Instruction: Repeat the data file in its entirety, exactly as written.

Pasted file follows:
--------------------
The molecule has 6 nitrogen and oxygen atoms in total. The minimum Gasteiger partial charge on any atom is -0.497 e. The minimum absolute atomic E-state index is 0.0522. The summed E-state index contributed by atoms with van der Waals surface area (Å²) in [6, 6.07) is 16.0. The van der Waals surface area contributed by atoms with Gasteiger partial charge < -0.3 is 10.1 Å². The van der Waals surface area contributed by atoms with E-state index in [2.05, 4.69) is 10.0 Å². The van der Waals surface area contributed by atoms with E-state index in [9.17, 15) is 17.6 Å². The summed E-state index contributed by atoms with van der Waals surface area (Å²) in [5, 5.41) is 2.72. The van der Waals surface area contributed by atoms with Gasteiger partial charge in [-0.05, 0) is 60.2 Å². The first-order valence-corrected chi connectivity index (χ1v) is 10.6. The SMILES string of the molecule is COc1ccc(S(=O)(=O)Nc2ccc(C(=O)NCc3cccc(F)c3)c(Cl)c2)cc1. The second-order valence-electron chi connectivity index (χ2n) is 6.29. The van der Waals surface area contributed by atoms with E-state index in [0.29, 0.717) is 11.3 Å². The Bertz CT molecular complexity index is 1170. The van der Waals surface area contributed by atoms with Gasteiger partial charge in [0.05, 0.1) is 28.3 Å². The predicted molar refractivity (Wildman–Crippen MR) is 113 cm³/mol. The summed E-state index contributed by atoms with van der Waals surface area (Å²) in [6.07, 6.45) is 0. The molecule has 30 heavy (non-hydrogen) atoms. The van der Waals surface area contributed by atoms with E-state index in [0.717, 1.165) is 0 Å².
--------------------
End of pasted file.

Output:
The molecule has 6 nitrogen and oxygen atoms in total. The minimum Gasteiger partial charge on any atom is -0.497 e. The minimum absolute atomic E-state index is 0.0522. The summed E-state index contributed by atoms with van der Waals surface area (Å²) in [6, 6.07) is 16.0. The van der Waals surface area contributed by atoms with Gasteiger partial charge < -0.3 is 10.1 Å². The van der Waals surface area contributed by atoms with E-state index in [2.05, 4.69) is 10.0 Å². The van der Waals surface area contributed by atoms with E-state index in [9.17, 15) is 17.6 Å². The summed E-state index contributed by atoms with van der Waals surface area (Å²) in [5, 5.41) is 2.72. The van der Waals surface area contributed by atoms with Gasteiger partial charge in [-0.05, 0) is 60.2 Å². The first-order valence-corrected chi connectivity index (χ1v) is 10.6. The SMILES string of the molecule is COc1ccc(S(=O)(=O)Nc2ccc(C(=O)NCc3cccc(F)c3)c(Cl)c2)cc1. The second-order valence-electron chi connectivity index (χ2n) is 6.29. The van der Waals surface area contributed by atoms with E-state index in [0.29, 0.717) is 11.3 Å². The Bertz CT molecular complexity index is 1170. The van der Waals surface area contributed by atoms with Gasteiger partial charge in [0.05, 0.1) is 28.3 Å². The predicted molar refractivity (Wildman–Crippen MR) is 113 cm³/mol. The summed E-state index contributed by atoms with van der Waals surface area (Å²) in [6.07, 6.45) is 0. The molecule has 30 heavy (non-hydrogen) atoms. The van der Waals surface area contributed by atoms with E-state index in [0.717, 1.165) is 0 Å².